Humanigen Announces Clinical Trial Collaboration to Evaluate Lenzilumab in Acute Graft Versus Host Disease

Humanigen, Inc. (Nasdaq: HGEN), a clinical-stage biopharmaceutical company focused on preventing and treating an immune hyper-response called ‘cytokine storm’ with its lead drug candidate, lenzilumab, today announced it plans to support a Phase 2/3 study to evaluate lenzilumab for the early treatment of acute graft versus host disease (aGvHD) following allogeneic hematopoietic stem cell transplantation (HSCT) in collaboration with IMPACT, a world class accelerated trial network delivering innovative research for stem cell transplant patients in the UK. IMPACT delivers innovative research in partnership with the British Society of Blood and Marrow Transplantation and the University of Birmingham’s Cancer Research UK Clinical Trials Unit. The safety run-in component of the RATinG study is anticipated to be completed in 2022. The study is partially funded by IMPACT with Humanigen providing lenzilumab and the remaining funding for the study.

“The IMPACT partnership is committed to improving the outcomes of stem cell transplant patients. Management of aGvHD disease is an area of significant unmet need in stem cell transplantation and I am really excited to collaborate with Humanigen and IMPACT to deliver on the promise of this therapeutic approach for patients with high risk aGvHD,” said Professor Adrian Bloor MA, MB BChir, PhD, FRCP, FRCPath, Director of Stem Cell Transplantation, The Christie NHS Foundation Trust.

Lenzilumab neutralizes the immune signalling protein granulocyte-macrophage colony-stimulating factor (GM-CSF), which has been shown to initiate the inflammatory cascade that drives aGvHD, a serious condition with significant unmet needs that affects 30%-50% of all patients who undergo HSCT.1, 2

“We are pleased to be supporting the RATinG study in collaboration with IMPACT, the UK’s stem cell transplant clinical trials partnership, to evaluate lenzilumab, which represents a potential way to spare patients from the devastating effects of steroid refractory aGvHD after undergoing allogeneic HSCT,” said Cameron Durrant, Chairman and CEO, Humanigen.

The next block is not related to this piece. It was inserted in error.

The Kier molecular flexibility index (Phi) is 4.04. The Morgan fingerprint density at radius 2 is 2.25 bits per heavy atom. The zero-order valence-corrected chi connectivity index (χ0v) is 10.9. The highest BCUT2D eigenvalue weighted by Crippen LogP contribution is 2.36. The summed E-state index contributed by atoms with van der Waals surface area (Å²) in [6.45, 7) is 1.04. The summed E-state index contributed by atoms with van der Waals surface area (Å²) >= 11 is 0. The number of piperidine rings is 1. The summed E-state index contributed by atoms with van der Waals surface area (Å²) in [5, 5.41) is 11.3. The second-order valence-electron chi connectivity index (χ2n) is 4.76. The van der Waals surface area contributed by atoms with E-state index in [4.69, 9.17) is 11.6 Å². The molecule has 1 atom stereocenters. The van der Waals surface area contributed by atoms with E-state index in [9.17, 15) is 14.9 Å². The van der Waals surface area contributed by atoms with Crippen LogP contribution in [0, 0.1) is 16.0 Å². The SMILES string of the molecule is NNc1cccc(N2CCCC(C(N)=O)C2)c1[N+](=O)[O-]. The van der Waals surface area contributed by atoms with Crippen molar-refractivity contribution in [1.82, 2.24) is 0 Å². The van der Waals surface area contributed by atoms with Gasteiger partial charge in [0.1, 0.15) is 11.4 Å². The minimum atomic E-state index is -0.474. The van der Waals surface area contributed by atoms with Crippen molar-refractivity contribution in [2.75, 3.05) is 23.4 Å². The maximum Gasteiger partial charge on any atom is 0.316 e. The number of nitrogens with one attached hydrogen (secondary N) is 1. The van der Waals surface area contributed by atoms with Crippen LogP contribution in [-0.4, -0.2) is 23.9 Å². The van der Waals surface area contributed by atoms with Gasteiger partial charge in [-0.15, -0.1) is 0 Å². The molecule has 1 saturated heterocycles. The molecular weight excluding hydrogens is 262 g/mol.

About the Risk Adapted Therapy in Acute Graft versus Host Disease (RATinG) study

The RATinG study will evaluate lenzilumab in patients who have undergone allogeneic hematopoietic stem cell transplantation and been diagnosed with high-risk aGvHD. The trial will be conducted at up to 22 sites across the UK transplant network in two stages. The first stage of the study will treat 20 patients with lenzilumab before halting for an interim assessment of safety, efficacy, and futility. If an independent data monitoring committee deem the second stage to be feasible, then the trial will progress to its double-blind, randomized (1:1), second stage, which will enroll a minimum of 220 patients. A second interim analysis is planned to assess futility based upon the 28-day response rate to the first infusion in the first 150 evaluable patients.

Within seven days following clinical diagnosis of aGvHD, investigators will assess patients’ risk for steroid refractory aGvHD as measured by the Mount Sinai Acute GvHD International Consortium (MAGIC) biomarkers. Intermediate and high-risk groups will be treated with lenzilumab plus steroids in stage 1 and randomized to receive lenzilumab plus steroids or placebo plus steroids in stage 2. The stage 2 primary endpoint, non-relapse mortality, will be assessed once all patients have completed at least 6 months follow up.